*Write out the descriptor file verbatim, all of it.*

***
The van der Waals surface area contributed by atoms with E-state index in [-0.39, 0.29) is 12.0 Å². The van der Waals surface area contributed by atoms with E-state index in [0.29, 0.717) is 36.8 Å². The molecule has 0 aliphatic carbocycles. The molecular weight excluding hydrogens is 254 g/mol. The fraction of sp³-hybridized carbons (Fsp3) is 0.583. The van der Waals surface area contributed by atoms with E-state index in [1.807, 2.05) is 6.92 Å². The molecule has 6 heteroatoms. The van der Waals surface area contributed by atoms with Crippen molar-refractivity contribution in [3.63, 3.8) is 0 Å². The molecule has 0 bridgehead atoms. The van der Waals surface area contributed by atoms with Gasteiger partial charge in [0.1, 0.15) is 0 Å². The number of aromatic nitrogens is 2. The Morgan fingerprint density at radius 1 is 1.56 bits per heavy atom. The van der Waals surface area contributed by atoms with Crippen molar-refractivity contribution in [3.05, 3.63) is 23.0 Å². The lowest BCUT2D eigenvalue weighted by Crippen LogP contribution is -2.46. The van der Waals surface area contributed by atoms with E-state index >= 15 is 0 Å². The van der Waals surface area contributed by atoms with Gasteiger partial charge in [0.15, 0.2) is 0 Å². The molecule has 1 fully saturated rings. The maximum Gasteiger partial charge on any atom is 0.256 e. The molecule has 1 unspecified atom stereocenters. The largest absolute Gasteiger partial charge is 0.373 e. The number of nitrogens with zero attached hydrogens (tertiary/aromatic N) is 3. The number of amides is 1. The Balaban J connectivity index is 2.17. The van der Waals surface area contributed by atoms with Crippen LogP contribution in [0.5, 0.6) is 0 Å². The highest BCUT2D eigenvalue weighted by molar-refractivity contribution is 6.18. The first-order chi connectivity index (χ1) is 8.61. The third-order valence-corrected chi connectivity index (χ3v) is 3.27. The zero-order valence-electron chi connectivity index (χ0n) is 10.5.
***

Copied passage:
The van der Waals surface area contributed by atoms with E-state index in [-0.39, 0.29) is 12.0 Å². The van der Waals surface area contributed by atoms with E-state index in [0.29, 0.717) is 36.8 Å². The molecule has 0 aliphatic carbocycles. The molecular weight excluding hydrogens is 254 g/mol. The fraction of sp³-hybridized carbons (Fsp3) is 0.583. The van der Waals surface area contributed by atoms with E-state index in [1.807, 2.05) is 6.92 Å². The molecule has 6 heteroatoms. The van der Waals surface area contributed by atoms with Crippen molar-refractivity contribution in [3.63, 3.8) is 0 Å². The molecule has 0 bridgehead atoms. The van der Waals surface area contributed by atoms with Gasteiger partial charge in [0.1, 0.15) is 0 Å². The number of aromatic nitrogens is 2. The Morgan fingerprint density at radius 1 is 1.56 bits per heavy atom. The van der Waals surface area contributed by atoms with Crippen molar-refractivity contribution in [3.05, 3.63) is 23.0 Å². The lowest BCUT2D eigenvalue weighted by Crippen LogP contribution is -2.46. The van der Waals surface area contributed by atoms with E-state index >= 15 is 0 Å². The van der Waals surface area contributed by atoms with Gasteiger partial charge in [0.15, 0.2) is 0 Å². The molecule has 1 fully saturated rings. The maximum Gasteiger partial charge on any atom is 0.256 e. The molecule has 1 unspecified atom stereocenters. The largest absolute Gasteiger partial charge is 0.373 e. The number of nitrogens with zero attached hydrogens (tertiary/aromatic N) is 3. The number of amides is 1. The Balaban J connectivity index is 2.17. The van der Waals surface area contributed by atoms with Crippen LogP contribution in [0.5, 0.6) is 0 Å². The highest BCUT2D eigenvalue weighted by molar-refractivity contribution is 6.18. The first-order chi connectivity index (χ1) is 8.61. The third-order valence-corrected chi connectivity index (χ3v) is 3.27. The zero-order valence-electron chi connectivity index (χ0n) is 10.5.